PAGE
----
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RE: [xml-dev] When parsing speed matters (was Re: [xml-dev] No XML Binaries? BuyHardware)

This has been an interesting discussion.

There's recently been a "merge" of accelerators to cover both appliances 
(e.g., DataPower) and accelerator cards (e.g., Tarari).  They're 

A card *might* be useful for parsing/tokenization, for example. I'm 
skeptical -- the latency cost of pushing the data across the PCI bus is 
more likely to hurt overall system performance, unless you're very careful 
and tune (or ideally build) your software to leverage it.  You can't just 
drop an accelerator into Apache or IIS with a JAR or DLL and expect things 
to just go faster. Notably, Tarari's benchmarks don't talk about parsing, 
but instead mention things like schema validation and XPath evaluation -- 
where all the data goes *into* the card, but very little comes back, and 
where your main application might still have to do all the heavyweight XML 

(For those who are curious, the case is very different for crypto cards 
accelerating RSA operations. In those cases, the data being pushed is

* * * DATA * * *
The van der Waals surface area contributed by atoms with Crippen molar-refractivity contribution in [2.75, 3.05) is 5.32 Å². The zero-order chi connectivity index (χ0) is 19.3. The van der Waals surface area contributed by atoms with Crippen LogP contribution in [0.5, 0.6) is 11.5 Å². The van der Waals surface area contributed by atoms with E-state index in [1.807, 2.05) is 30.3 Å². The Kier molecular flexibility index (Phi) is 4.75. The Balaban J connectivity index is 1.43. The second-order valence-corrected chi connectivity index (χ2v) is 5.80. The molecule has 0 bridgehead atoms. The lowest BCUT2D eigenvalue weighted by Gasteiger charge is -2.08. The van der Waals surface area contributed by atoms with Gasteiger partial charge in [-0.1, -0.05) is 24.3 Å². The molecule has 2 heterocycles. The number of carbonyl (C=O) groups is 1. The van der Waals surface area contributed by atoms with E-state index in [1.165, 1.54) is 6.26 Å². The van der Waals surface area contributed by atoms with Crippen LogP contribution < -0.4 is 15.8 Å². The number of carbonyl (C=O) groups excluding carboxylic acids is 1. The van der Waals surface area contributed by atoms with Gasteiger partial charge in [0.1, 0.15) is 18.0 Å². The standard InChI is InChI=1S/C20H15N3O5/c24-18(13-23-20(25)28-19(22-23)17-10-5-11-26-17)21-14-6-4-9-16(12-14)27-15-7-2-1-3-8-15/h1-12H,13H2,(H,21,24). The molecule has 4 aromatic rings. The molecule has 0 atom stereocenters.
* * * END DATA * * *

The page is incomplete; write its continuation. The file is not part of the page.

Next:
small and fixed-size (usually 1K or 4K) and the compute time greatly 
exceeds the latency.)

An appliance, however, is generally used to do "higher level" XML work 
such as implementing the WS-* stack, validating incoming credentials 
against the organization's security system, or even things like converting 
SOAP/HTTP to Cobol Copybook/MQ. It can be a pretty compelling argument 
when you tell someone that they can do full XML security, schema 
validation, threat prevention, etc., with absolutely no additional cost to 
their application deployment.  (In fact, if it was terminating all the SSL 
connections, there will be a speedup since the transient clients are 
replaced by a persistant HTTPS/1.1 connection.)  And as a hardened 
appliance, you put it in your DMZ.

Hope this helps.


Senior Security Architect
DataPower SOA Appliances

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